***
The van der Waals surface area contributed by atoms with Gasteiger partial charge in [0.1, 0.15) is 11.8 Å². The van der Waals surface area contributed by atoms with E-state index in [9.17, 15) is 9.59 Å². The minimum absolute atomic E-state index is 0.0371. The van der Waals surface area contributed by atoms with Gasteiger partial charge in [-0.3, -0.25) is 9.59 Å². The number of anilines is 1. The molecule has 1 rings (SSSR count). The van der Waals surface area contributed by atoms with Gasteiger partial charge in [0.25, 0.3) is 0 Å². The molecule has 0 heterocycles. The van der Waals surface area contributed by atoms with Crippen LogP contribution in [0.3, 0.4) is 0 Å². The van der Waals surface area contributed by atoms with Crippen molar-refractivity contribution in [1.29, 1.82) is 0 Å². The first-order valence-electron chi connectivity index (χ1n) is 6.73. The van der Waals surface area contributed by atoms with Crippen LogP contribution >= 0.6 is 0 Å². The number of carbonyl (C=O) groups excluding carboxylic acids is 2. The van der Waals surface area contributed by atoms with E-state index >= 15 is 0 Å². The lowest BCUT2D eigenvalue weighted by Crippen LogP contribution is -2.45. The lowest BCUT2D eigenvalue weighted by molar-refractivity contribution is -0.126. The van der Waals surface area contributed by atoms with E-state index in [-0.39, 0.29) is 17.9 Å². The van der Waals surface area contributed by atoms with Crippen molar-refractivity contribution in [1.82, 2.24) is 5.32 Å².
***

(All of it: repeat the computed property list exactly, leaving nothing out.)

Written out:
The van der Waals surface area contributed by atoms with Gasteiger partial charge in [0.1, 0.15) is 11.8 Å². The van der Waals surface area contributed by atoms with E-state index in [9.17, 15) is 9.59 Å². The minimum absolute atomic E-state index is 0.0371. The van der Waals surface area contributed by atoms with Gasteiger partial charge in [-0.3, -0.25) is 9.59 Å². The number of anilines is 1. The molecule has 1 rings (SSSR count). The van der Waals surface area contributed by atoms with Gasteiger partial charge in [0.25, 0.3) is 0 Å². The molecule has 0 heterocycles. The van der Waals surface area contributed by atoms with Crippen LogP contribution in [0.3, 0.4) is 0 Å². The van der Waals surface area contributed by atoms with Crippen molar-refractivity contribution in [1.29, 1.82) is 0 Å². The first-order valence-electron chi connectivity index (χ1n) is 6.73. The van der Waals surface area contributed by atoms with Crippen LogP contribution >= 0.6 is 0 Å². The number of carbonyl (C=O) groups excluding carboxylic acids is 2. The van der Waals surface area contributed by atoms with E-state index >= 15 is 0 Å². The lowest BCUT2D eigenvalue weighted by Crippen LogP contribution is -2.45. The lowest BCUT2D eigenvalue weighted by molar-refractivity contribution is -0.126. The van der Waals surface area contributed by atoms with E-state index in [-0.39, 0.29) is 17.9 Å². The van der Waals surface area contributed by atoms with Crippen molar-refractivity contribution in [1.82, 2.24) is 5.32 Å².